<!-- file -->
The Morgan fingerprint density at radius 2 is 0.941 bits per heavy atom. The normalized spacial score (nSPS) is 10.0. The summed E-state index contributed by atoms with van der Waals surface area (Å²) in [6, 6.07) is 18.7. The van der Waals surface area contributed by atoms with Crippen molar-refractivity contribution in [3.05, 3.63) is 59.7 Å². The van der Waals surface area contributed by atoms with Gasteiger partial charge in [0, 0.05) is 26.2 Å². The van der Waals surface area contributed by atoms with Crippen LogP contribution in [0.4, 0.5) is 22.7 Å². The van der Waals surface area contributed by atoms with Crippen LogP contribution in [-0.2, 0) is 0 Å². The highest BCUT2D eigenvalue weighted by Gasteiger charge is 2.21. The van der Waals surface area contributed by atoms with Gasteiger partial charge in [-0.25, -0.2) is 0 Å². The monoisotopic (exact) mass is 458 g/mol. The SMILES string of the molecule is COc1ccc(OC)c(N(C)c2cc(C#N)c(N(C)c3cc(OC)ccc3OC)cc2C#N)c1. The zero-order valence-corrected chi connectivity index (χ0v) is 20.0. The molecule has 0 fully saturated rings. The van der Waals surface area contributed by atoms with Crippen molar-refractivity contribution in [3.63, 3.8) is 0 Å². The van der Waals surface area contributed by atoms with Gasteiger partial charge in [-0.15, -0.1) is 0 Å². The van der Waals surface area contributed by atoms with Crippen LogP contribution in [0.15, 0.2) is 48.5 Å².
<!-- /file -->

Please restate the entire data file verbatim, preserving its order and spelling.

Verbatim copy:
The Morgan fingerprint density at radius 2 is 0.941 bits per heavy atom. The normalized spacial score (nSPS) is 10.0. The summed E-state index contributed by atoms with van der Waals surface area (Å²) in [6, 6.07) is 18.7. The van der Waals surface area contributed by atoms with Crippen molar-refractivity contribution in [3.05, 3.63) is 59.7 Å². The van der Waals surface area contributed by atoms with Gasteiger partial charge in [0, 0.05) is 26.2 Å². The van der Waals surface area contributed by atoms with Crippen LogP contribution in [0.4, 0.5) is 22.7 Å². The van der Waals surface area contributed by atoms with Crippen LogP contribution in [-0.2, 0) is 0 Å². The highest BCUT2D eigenvalue weighted by Gasteiger charge is 2.21. The van der Waals surface area contributed by atoms with Gasteiger partial charge in [-0.25, -0.2) is 0 Å². The monoisotopic (exact) mass is 458 g/mol. The SMILES string of the molecule is COc1ccc(OC)c(N(C)c2cc(C#N)c(N(C)c3cc(OC)ccc3OC)cc2C#N)c1. The zero-order valence-corrected chi connectivity index (χ0v) is 20.0. The molecule has 0 fully saturated rings. The van der Waals surface area contributed by atoms with Crippen molar-refractivity contribution in [3.63, 3.8) is 0 Å². The van der Waals surface area contributed by atoms with Gasteiger partial charge in [-0.15, -0.1) is 0 Å². The van der Waals surface area contributed by atoms with Crippen LogP contribution in [0.15, 0.2) is 48.5 Å².